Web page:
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Both Toyota and Volkswagen have hit the pause button on their plans to restart U.S. production next week, with Toyota implementing a one-week delay to May 11 and VW declining to say when it might call back production workers.
“Before setting a new start date, Volkswagen of America will weigh the readiness of the supplier base, as well as market demand and the status of the COVID-19 outbreak,” the automaker said in a statement released Wednesday. “The company will continue to work from an organizational perspective and refine and strengthen the health and safety measures to safeguard our employees.”
Volkswagen suspended production at its Chattanooga Assembly plant, which builds the Atlas and Atlas Cross Sport crossovers as well as the Passat sedan, March 21. Production and maintenance employees there were furloughed April 11, though the automaker has maintained their health care benefits and premium payments.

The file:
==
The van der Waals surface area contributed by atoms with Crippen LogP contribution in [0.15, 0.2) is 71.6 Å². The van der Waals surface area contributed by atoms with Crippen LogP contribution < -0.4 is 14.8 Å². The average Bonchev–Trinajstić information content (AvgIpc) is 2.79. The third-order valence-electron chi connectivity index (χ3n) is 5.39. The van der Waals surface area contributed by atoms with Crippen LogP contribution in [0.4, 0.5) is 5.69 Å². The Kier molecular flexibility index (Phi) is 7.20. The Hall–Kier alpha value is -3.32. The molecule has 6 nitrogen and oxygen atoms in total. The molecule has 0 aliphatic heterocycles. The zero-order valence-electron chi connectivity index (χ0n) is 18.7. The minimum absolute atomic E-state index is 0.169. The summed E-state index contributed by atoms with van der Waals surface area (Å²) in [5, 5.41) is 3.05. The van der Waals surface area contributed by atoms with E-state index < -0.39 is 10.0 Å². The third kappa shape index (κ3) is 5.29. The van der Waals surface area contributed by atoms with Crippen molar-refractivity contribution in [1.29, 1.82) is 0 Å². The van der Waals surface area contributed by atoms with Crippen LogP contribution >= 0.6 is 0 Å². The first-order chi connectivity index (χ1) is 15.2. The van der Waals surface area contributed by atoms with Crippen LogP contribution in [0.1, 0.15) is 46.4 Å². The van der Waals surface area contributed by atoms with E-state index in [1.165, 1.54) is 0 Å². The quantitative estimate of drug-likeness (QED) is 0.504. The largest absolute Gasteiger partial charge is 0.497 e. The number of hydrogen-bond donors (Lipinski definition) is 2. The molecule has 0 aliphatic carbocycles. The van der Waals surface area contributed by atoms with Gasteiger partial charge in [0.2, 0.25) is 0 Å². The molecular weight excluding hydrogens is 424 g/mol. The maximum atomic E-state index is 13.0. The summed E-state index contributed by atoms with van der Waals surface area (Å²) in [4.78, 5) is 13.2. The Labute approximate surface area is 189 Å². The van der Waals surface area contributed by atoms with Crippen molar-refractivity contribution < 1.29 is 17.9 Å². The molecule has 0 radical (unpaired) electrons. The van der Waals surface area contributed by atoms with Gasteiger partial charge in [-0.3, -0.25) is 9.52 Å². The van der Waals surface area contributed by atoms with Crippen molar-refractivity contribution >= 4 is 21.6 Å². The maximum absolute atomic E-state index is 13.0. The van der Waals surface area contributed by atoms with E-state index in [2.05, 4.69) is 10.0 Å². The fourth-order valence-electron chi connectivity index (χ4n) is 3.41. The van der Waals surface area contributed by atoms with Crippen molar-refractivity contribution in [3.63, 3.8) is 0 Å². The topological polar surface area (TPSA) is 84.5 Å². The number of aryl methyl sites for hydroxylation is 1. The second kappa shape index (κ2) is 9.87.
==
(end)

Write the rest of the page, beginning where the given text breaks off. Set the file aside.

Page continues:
Also Wednesday, Toyota Motor North America said it was delaying for one week its planned Monday, May 4, return to production in North America, “based on an extensive review with our supplier and logistics network.” Instead, Toyota said its factories would now plan to return to production the week of May 11.
“Toyota intends to gradually resume its manufacturing operations in compliance with federal health and safety guidelines, and local and state ordinances where our facilities are located,” the Japanese automaker said in a statement. “The health and safety of our employees and stakeholders remain a top priority, and we have implemented new protocols at all of our North American manufacturing plants to help mitigate the spread of COVID-19.”
Toyota suspended production in its North American plants beginning March 23.
A spokesman for Toyota Motor North America said that while some suppliers may return the week of May 4 in preparation for the Japanese automaker’s planned restart, most likely also would return the week of May 11. Toyota plans a slow ramp-up to restart and will conduct several days of retraining before building vehicles again, the spokesman said.